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A Difficult Entrance Into 2008

I was touched by reading a friend's blog last night, at the level of honesty and transparency as he shared about his life journey since we graduated from Bible school over a decade ago. In our second year, we had to twice present a speech, and I can still remember how moved we all were with his message about an injured bird. In the same spirit of transparency, I felt that I needed to open up and share about something I really could not talk about for about a year. Sean and I barely spoke about it as the emotions were too raw; as the first anniversary came up, we found ourselves weeping at the mere thought of the experience. That anniversary passed, we are doing much better (our vibrant baby is a continual balm to the achy parts of our heart), and this is a testimony that God is wonderfully compassionate and a very present help in our time of need. Our baby, Keizo, had to be checked into the hospital on New Year's Eve, two days after he was born because his bilirubin levels were soaring. After a wonderful birth experience in a warm tub with a midwife, we went home after one night in the hospital. Our new pediatrician checked the baby after we got home and was concerned about jaundice. But her frantic call later that night insisting we take him immediately to the hospital left me shaking. Sean and the older children were out at a church New Year's Eve party, but he rushed home after my call. Though we were new in town, this church family covered us in prayer and took care of our children while we went to the hospital. After an agonizing wait for paperwork and personnel (didn't they say this was urgent???), we were taken to the pediatric ward. It was time to nurse Keizo, and the doctors/residents insisted I stop in order to get baby under the lights immediately. They turned up the heat by stating frightening things like he might need blood transfusions if I didn't comply, etc. We said that was not going to happen but allowed them to take him, though we were close by. Their response as I sobbed was to ask me if I needed to leave. I was too emotional and exhausted (I had given birth about 48 hours before) to rebuke their insensitivity. Ten thirty p.m. on December 31, 2007. The world seemed a cold, lonely place as Sean and I stared out the window and at our tiny baby in the incubator with coverings to protect his eyes from the blue lights. From our room, we could see downtown Baltimore and the celebratory fireworks welcoming in the New Year. We just looked at each other with sadness; we wanted to be home with our little boy and with our other precious ones. The next few days were an excruciatingly slow drag of pumping milk, urging baby to drink to flush his system of the bilirubin, changing diapers, and trying to sleep. I started to experience signs of a breast infection (fever, chills, uncontrollable shaking) and knew I had to get more rest. After the first night, Sean had to leave to take care of the children and to reassure them. I wanted desperately to hold my baby but could only touch him through two holes in the incubator. They pricked his heels numerous times to draw blood, but he stopped even grimacing after the first few times, though I wept. Maybe I cried enough for the both of us. After two whole days at the hospital, we finally got good news on the morning of the third day: his levels were coming down and I could hold him. I held that baby close to my face as I continuously prayed and spoke to him, almost breathing him in, as I reassured him of Mommi's closeness and love. Later that night Keizo was released, and the entire family surrounded him to bring him home. I don't think I've let go of him since... That's not true, really, but Sean and I cherish these precious gifts we've been entrusted with. God has blessed us, and He watches over them with even more diligence and care than we ever could. God did bless us and answer prayers during the time in the hospital, though it wasn't directly in response to my pleas to heal Keizo so we could go home right away. Our nurses, the daytime and overnight shifts, were handpicked by God. They lovingly cared for Keizo, calling him by name from the first moment as they gently coaxed him to drink. They took care of me too by assuring me of their care for him while encouraging me to rest. Though I wasn't the patient, the hospital provided robust and surprisingly tasty meals for me because I was a nursing mom - that kind of support was totally unexpected. The doctor in charge of the pediatric unit was extremely compassionate and kind, taking time to answer questions and reassure me of the course of treatment, explaining everything. She visited often and shared understanding as a mother. Her residents in training need to study her manner very closely. God's grace enveloped Baby Keizo as he lay peacefully under the lights all those hours. He looked like a sunbathing baby, chilled out and relaxed under the lights. A baby's health and release from the hospital after birth is taken for granted as the natural course of things, which it is for most people. We had two previously uneventful births and totally expected to transition to home right away. For parents whose babies have to remain in the hospital for whatever reason, it is a very scary, lonely time. The emotions are intensified when you consider this fragile, tiny baby - your brain registers the facts and reasoning but it doesn't seem to make it all the way to the rest of your body, which is frozen in fear. It's one thing to deal with things as adults, but when it involves a child, your child... It takes time for equilibrium to set in. We need to reach out to one another and care for those experiencing the hospitalization of a child, baby and older. A parent's heart is as fierce as a lion but also so delicate. This experience opened our eyes to the unique needs and challenges of parents when their child is hospitalized. God is compassionate and responsive - He needs our hands to be the ones to reach out to those in times of crisis or need. He works through His Body to touch the world.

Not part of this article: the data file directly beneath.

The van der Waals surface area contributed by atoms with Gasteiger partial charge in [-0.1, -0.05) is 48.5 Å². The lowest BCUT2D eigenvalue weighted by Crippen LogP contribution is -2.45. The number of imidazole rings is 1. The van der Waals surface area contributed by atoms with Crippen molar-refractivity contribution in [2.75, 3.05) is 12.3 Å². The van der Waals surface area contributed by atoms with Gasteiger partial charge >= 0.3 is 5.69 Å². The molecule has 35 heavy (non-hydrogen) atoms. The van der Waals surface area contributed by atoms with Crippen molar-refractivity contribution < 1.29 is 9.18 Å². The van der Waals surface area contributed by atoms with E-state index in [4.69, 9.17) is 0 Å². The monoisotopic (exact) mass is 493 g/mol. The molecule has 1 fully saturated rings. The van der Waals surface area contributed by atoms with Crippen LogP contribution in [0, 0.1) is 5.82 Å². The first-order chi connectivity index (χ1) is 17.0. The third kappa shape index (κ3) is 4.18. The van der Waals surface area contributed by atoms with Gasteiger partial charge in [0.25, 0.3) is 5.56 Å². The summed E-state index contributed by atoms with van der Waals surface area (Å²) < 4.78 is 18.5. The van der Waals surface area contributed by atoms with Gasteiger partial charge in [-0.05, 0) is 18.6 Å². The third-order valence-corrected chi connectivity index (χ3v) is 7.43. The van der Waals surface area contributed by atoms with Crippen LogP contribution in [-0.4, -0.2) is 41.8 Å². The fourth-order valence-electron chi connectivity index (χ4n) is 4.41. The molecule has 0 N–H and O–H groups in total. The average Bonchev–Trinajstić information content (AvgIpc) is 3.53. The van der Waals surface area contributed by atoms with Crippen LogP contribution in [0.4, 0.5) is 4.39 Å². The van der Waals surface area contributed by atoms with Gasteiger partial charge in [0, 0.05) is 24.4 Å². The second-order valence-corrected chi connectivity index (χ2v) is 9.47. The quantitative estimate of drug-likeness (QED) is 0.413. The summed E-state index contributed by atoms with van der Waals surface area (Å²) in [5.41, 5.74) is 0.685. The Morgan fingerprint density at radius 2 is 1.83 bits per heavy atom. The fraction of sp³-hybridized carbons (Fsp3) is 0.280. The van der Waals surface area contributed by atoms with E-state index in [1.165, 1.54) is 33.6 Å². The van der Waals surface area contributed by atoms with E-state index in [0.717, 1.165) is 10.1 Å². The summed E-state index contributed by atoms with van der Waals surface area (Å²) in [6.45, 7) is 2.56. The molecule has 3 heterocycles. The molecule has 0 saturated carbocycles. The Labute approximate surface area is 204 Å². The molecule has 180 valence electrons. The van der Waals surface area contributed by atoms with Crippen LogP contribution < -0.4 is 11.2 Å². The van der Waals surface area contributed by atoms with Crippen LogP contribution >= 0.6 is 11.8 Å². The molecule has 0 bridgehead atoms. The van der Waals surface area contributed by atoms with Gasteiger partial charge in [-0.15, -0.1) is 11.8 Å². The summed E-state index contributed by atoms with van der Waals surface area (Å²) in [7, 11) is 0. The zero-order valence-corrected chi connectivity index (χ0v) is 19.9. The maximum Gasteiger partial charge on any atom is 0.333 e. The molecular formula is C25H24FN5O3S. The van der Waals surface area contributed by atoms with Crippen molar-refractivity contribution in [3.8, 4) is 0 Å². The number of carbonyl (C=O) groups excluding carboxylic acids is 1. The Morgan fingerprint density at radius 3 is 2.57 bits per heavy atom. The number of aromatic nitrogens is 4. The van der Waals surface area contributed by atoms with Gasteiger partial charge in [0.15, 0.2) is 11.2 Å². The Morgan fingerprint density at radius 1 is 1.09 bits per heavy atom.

1 comment:

Mark D said...

That post really touched me, Miki. Life is so very precious, and often taken for granted. Just got back from a wake for someone who left this world much too early. Each day here is a gift. Looking forward to reading more of your blog!